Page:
Wade Davis sits at an unusual nexus, he could be described as part humanitarian, part anthropologist/scientist and part cultural critic.
Embodying all of the things that we romanticise about explorers, from ‘playing’ dead with Haitian zombies to sailing the seas with the Polynesian Sailors. But there is something much deeper at work here, more than just exploring the world, he possesses a yearning to understand what makes us human. Someone who understands where we have been and more importantly where we are heading.
His work has not gone unnoticed, having been named by the National Geographic Society as one of the Explorers for the Millennium, he is the author of 15 books and recipient of numerous awards and accolades. Davis brings to us a unique knowledge acquired by genuine experience and humbling curiosity. Here is a our full profile with Wade Davis.
Let’s step back a bit and start early on in your life. You’ve talked before about the challenge that you faced with your childhood being quite unadventurous.
Well I don’t know. . . I came from a very simple middle-class Canadian family. My parents really believed in education and so they spent all the money they had to send myself and my sister to school and that really transformed our lives. But I think in general, growing up in a middle-class environment, one tends to think that creativity is a subjective force – that it happens to somebody else. Whereas of course creativity is not the spark of action, it’s a consequence of action. And that was a lesson I learnt early on.
I also learned to find mentors wherever I could. I was very fortunate to attend University at Harvard and fall into the orbit of two remarkable men, David Maybury Lewis, a great Americanist, and Richard Evans Schultes who of course was sort of the father of ethnobotany.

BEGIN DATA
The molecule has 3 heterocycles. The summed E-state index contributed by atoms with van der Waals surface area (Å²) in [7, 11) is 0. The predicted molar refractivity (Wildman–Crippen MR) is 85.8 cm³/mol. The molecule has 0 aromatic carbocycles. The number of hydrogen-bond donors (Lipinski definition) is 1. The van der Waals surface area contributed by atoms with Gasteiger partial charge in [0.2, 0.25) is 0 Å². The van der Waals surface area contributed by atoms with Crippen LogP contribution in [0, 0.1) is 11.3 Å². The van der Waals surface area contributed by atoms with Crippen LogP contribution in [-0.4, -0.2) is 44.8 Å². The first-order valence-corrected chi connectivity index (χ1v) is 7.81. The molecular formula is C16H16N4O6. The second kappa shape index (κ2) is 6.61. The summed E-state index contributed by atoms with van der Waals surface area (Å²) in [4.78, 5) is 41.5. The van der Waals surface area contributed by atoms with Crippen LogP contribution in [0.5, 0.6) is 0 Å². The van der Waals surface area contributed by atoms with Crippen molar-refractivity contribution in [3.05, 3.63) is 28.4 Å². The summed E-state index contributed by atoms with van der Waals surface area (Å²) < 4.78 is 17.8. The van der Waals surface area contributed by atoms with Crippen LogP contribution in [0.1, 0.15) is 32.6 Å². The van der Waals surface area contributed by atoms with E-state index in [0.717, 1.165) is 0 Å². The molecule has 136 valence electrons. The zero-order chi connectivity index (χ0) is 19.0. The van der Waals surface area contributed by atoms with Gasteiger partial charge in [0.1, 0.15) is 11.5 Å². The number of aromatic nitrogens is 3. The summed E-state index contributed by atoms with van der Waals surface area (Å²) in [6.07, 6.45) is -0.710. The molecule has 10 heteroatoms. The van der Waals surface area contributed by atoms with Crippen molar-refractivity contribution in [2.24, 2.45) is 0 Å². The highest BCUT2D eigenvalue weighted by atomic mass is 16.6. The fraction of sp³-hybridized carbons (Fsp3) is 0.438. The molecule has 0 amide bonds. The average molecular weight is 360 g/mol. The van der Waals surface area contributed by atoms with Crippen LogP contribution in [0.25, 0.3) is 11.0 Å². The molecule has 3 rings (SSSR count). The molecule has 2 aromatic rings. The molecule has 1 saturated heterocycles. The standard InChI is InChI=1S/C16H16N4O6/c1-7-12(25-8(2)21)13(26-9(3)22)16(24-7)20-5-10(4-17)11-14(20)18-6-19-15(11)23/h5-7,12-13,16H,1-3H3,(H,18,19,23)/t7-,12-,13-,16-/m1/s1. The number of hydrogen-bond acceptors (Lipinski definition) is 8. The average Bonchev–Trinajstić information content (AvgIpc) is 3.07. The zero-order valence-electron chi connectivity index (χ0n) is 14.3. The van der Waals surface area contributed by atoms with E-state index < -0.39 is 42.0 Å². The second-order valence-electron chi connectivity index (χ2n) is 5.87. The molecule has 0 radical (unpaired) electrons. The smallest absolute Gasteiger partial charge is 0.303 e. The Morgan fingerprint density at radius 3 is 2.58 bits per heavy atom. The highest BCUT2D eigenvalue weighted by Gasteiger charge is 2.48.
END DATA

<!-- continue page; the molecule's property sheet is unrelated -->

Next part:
One day I remember I was sitting with my roommate in front of the National Geographic map of the world and he looked at the map, and he looked at me and suddenly pointed to the arctic. I had to go somewhere so I watched my hand lift and touch the Amazon. Had it hit Italy I might have become a renaissance scholar but having decided on the Amazon there was just one man to see, this legendary botanical explorer [Schultes]. At the time I’d never studied botany at all, even in high school. But I knocked on his office door on the fourth floor of the botanical museum and I simply said I’d saved up some money working in a logging camp and I wanted to go to the Amazon as he had and collect plants. He didn’t ask for credentials, he just said “when do you want to go?” And within two weeks I was in the Amazon.
So from the very early stages of my career I had a background both in anthropology and in biology and I think that was really critical because I came to understand that the forces that were eroding biological diversity were the same forces that were threatening cultural diversity. That was quite unusual back then.